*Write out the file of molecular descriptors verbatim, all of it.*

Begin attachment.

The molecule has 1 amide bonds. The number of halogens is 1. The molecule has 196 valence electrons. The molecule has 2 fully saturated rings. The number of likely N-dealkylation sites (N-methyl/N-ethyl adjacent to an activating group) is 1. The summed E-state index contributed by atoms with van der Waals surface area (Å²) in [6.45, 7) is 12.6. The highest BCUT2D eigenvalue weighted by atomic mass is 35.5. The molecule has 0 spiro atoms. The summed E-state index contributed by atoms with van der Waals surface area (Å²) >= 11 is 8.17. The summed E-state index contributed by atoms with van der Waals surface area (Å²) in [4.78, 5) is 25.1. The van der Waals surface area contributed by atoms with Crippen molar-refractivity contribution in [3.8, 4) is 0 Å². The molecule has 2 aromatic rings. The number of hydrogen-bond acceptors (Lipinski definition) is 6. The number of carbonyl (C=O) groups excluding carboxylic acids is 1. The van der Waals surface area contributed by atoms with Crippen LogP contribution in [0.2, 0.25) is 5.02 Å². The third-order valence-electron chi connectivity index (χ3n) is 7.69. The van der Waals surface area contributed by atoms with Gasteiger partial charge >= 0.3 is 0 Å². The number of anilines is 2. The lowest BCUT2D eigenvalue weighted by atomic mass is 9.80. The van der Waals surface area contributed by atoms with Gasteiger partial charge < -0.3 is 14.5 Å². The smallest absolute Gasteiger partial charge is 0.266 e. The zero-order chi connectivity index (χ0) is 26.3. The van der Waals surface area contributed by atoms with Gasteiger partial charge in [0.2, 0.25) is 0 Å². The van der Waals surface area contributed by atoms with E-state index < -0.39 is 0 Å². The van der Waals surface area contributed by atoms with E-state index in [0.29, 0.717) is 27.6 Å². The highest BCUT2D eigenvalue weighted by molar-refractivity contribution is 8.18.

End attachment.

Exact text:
The molecule has 1 amide bonds. The number of halogens is 1. The molecule has 196 valence electrons. The molecule has 2 fully saturated rings. The number of likely N-dealkylation sites (N-methyl/N-ethyl adjacent to an activating group) is 1. The summed E-state index contributed by atoms with van der Waals surface area (Å²) in [6.45, 7) is 12.6. The highest BCUT2D eigenvalue weighted by atomic mass is 35.5. The molecule has 0 spiro atoms. The summed E-state index contributed by atoms with van der Waals surface area (Å²) >= 11 is 8.17. The summed E-state index contributed by atoms with van der Waals surface area (Å²) in [4.78, 5) is 25.1. The van der Waals surface area contributed by atoms with Crippen molar-refractivity contribution in [3.8, 4) is 0 Å². The molecule has 2 aromatic rings. The number of hydrogen-bond acceptors (Lipinski definition) is 6. The number of carbonyl (C=O) groups excluding carboxylic acids is 1. The van der Waals surface area contributed by atoms with Crippen LogP contribution in [0.2, 0.25) is 5.02 Å². The third-order valence-electron chi connectivity index (χ3n) is 7.69. The van der Waals surface area contributed by atoms with Gasteiger partial charge >= 0.3 is 0 Å². The number of anilines is 2. The lowest BCUT2D eigenvalue weighted by atomic mass is 9.80. The van der Waals surface area contributed by atoms with Gasteiger partial charge < -0.3 is 14.5 Å². The smallest absolute Gasteiger partial charge is 0.266 e. The zero-order chi connectivity index (χ0) is 26.3. The van der Waals surface area contributed by atoms with Gasteiger partial charge in [0.2, 0.25) is 0 Å². The van der Waals surface area contributed by atoms with E-state index < -0.39 is 0 Å². The van der Waals surface area contributed by atoms with E-state index in [0.29, 0.717) is 27.6 Å². The highest BCUT2D eigenvalue weighted by molar-refractivity contribution is 8.18.